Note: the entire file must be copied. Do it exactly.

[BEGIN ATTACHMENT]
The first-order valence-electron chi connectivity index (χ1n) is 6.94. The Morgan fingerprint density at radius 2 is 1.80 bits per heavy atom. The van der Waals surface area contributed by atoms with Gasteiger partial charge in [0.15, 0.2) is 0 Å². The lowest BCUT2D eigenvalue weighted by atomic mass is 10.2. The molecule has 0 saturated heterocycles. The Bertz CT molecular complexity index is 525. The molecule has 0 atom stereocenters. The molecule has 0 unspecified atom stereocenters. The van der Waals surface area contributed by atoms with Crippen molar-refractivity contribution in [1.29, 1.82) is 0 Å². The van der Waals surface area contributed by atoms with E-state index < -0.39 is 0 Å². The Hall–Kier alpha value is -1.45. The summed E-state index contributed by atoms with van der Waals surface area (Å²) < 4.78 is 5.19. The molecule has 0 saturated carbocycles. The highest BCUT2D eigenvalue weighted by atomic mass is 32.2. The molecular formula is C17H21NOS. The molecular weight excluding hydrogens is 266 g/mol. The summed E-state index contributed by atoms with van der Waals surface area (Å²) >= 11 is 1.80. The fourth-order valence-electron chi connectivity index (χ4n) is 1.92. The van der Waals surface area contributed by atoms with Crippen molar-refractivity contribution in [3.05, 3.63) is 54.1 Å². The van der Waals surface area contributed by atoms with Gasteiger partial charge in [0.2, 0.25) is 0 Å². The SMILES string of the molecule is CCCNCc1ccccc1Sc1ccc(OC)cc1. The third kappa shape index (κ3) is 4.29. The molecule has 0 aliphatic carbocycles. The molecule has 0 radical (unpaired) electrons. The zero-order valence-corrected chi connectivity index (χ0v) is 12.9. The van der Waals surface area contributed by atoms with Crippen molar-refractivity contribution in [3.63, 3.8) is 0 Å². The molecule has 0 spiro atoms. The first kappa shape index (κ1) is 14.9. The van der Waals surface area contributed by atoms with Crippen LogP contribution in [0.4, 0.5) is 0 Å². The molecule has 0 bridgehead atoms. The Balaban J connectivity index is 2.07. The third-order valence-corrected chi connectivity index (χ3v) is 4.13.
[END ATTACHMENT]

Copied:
The first-order valence-electron chi connectivity index (χ1n) is 6.94. The Morgan fingerprint density at radius 2 is 1.80 bits per heavy atom. The van der Waals surface area contributed by atoms with Gasteiger partial charge in [0.15, 0.2) is 0 Å². The lowest BCUT2D eigenvalue weighted by atomic mass is 10.2. The molecule has 0 saturated heterocycles. The Bertz CT molecular complexity index is 525. The molecule has 0 atom stereocenters. The molecule has 0 unspecified atom stereocenters. The van der Waals surface area contributed by atoms with Crippen molar-refractivity contribution in [1.29, 1.82) is 0 Å². The van der Waals surface area contributed by atoms with E-state index < -0.39 is 0 Å². The Hall–Kier alpha value is -1.45. The summed E-state index contributed by atoms with van der Waals surface area (Å²) < 4.78 is 5.19. The molecule has 0 saturated carbocycles. The highest BCUT2D eigenvalue weighted by atomic mass is 32.2. The molecular formula is C17H21NOS. The molecular weight excluding hydrogens is 266 g/mol. The summed E-state index contributed by atoms with van der Waals surface area (Å²) >= 11 is 1.80. The fourth-order valence-electron chi connectivity index (χ4n) is 1.92. The van der Waals surface area contributed by atoms with Crippen molar-refractivity contribution in [3.05, 3.63) is 54.1 Å². The van der Waals surface area contributed by atoms with Gasteiger partial charge in [0.2, 0.25) is 0 Å². The SMILES string of the molecule is CCCNCc1ccccc1Sc1ccc(OC)cc1. The third kappa shape index (κ3) is 4.29. The molecule has 0 aliphatic carbocycles. The molecule has 0 radical (unpaired) electrons. The zero-order valence-corrected chi connectivity index (χ0v) is 12.9. The van der Waals surface area contributed by atoms with Crippen molar-refractivity contribution in [3.63, 3.8) is 0 Å². The molecule has 0 spiro atoms. The first kappa shape index (κ1) is 14.9. The van der Waals surface area contributed by atoms with Crippen LogP contribution in [0.4, 0.5) is 0 Å². The molecule has 0 bridgehead atoms. The Balaban J connectivity index is 2.07. The third-order valence-corrected chi connectivity index (χ3v) is 4.13.